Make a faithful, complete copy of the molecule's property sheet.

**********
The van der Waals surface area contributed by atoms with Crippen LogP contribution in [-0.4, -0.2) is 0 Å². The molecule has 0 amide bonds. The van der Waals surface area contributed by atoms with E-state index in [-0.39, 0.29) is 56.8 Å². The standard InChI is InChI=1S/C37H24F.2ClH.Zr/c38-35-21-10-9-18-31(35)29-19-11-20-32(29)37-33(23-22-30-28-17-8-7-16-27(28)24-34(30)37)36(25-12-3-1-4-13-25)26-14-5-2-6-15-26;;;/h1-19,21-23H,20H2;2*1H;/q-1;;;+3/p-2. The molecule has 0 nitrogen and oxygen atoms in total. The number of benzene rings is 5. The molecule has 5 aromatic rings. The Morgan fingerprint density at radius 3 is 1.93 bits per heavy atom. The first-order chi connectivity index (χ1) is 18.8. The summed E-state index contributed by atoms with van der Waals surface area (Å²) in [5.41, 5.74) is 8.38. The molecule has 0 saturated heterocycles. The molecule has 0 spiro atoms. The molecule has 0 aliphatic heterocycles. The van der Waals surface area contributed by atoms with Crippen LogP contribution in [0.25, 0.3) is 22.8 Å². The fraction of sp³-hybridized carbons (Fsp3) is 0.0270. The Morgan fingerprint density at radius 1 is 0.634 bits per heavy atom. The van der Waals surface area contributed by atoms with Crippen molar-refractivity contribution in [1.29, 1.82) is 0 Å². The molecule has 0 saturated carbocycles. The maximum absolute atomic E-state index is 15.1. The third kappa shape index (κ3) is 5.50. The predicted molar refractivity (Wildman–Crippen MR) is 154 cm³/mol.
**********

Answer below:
The van der Waals surface area contributed by atoms with Crippen LogP contribution in [-0.4, -0.2) is 0 Å². The molecule has 0 amide bonds. The van der Waals surface area contributed by atoms with E-state index in [-0.39, 0.29) is 56.8 Å². The standard InChI is InChI=1S/C37H24F.2ClH.Zr/c38-35-21-10-9-18-31(35)29-19-11-20-32(29)37-33(23-22-30-28-17-8-7-16-27(28)24-34(30)37)36(25-12-3-1-4-13-25)26-14-5-2-6-15-26;;;/h1-19,21-23H,20H2;2*1H;/q-1;;;+3/p-2. The molecule has 0 nitrogen and oxygen atoms in total. The number of benzene rings is 5. The molecule has 5 aromatic rings. The Morgan fingerprint density at radius 3 is 1.93 bits per heavy atom. The first-order chi connectivity index (χ1) is 18.8. The summed E-state index contributed by atoms with van der Waals surface area (Å²) in [5.41, 5.74) is 8.38. The molecule has 0 saturated heterocycles. The molecule has 0 spiro atoms. The molecule has 0 aliphatic heterocycles. The van der Waals surface area contributed by atoms with Crippen LogP contribution in [0.25, 0.3) is 22.8 Å². The fraction of sp³-hybridized carbons (Fsp3) is 0.0270. The Morgan fingerprint density at radius 1 is 0.634 bits per heavy atom. The van der Waals surface area contributed by atoms with Crippen molar-refractivity contribution in [1.29, 1.82) is 0 Å². The molecule has 0 saturated carbocycles. The maximum absolute atomic E-state index is 15.1. The third kappa shape index (κ3) is 5.50. The predicted molar refractivity (Wildman–Crippen MR) is 154 cm³/mol.